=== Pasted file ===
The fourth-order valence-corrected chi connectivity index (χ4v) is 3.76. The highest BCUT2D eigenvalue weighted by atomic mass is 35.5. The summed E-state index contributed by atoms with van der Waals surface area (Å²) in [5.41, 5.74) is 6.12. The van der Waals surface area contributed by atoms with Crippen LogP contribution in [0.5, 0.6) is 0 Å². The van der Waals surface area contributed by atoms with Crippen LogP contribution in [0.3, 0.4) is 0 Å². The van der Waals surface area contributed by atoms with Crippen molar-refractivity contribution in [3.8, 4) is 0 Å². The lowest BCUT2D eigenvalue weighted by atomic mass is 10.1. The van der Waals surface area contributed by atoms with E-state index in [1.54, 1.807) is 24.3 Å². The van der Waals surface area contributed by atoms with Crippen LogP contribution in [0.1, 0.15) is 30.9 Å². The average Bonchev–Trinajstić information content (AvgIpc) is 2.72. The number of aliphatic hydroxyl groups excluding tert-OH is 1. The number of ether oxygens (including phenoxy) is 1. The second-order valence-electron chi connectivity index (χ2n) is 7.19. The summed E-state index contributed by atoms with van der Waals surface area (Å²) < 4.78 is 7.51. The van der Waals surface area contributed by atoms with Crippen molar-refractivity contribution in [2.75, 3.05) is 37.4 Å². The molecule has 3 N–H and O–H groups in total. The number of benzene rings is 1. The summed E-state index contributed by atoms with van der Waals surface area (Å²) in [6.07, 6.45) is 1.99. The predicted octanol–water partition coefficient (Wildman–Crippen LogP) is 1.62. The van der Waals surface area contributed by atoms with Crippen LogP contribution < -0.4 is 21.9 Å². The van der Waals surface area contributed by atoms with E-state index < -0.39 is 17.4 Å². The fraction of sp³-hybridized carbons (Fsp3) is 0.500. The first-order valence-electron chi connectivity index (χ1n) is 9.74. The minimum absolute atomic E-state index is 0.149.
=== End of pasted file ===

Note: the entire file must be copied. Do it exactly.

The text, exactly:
The fourth-order valence-corrected chi connectivity index (χ4v) is 3.76. The highest BCUT2D eigenvalue weighted by atomic mass is 35.5. The summed E-state index contributed by atoms with van der Waals surface area (Å²) in [5.41, 5.74) is 6.12. The van der Waals surface area contributed by atoms with Crippen LogP contribution in [0.5, 0.6) is 0 Å². The van der Waals surface area contributed by atoms with Crippen LogP contribution in [0.3, 0.4) is 0 Å². The van der Waals surface area contributed by atoms with Crippen molar-refractivity contribution in [3.8, 4) is 0 Å². The lowest BCUT2D eigenvalue weighted by atomic mass is 10.1. The van der Waals surface area contributed by atoms with E-state index in [1.54, 1.807) is 24.3 Å². The van der Waals surface area contributed by atoms with Crippen LogP contribution in [0.1, 0.15) is 30.9 Å². The average Bonchev–Trinajstić information content (AvgIpc) is 2.72. The number of aliphatic hydroxyl groups excluding tert-OH is 1. The number of ether oxygens (including phenoxy) is 1. The second-order valence-electron chi connectivity index (χ2n) is 7.19. The summed E-state index contributed by atoms with van der Waals surface area (Å²) < 4.78 is 7.51. The van der Waals surface area contributed by atoms with Crippen molar-refractivity contribution in [2.75, 3.05) is 37.4 Å². The molecule has 3 N–H and O–H groups in total. The number of benzene rings is 1. The summed E-state index contributed by atoms with van der Waals surface area (Å²) in [6.07, 6.45) is 1.99. The predicted octanol–water partition coefficient (Wildman–Crippen LogP) is 1.62. The van der Waals surface area contributed by atoms with Crippen LogP contribution < -0.4 is 21.9 Å². The van der Waals surface area contributed by atoms with E-state index < -0.39 is 17.4 Å². The fraction of sp³-hybridized carbons (Fsp3) is 0.500. The first-order valence-electron chi connectivity index (χ1n) is 9.74. The minimum absolute atomic E-state index is 0.149.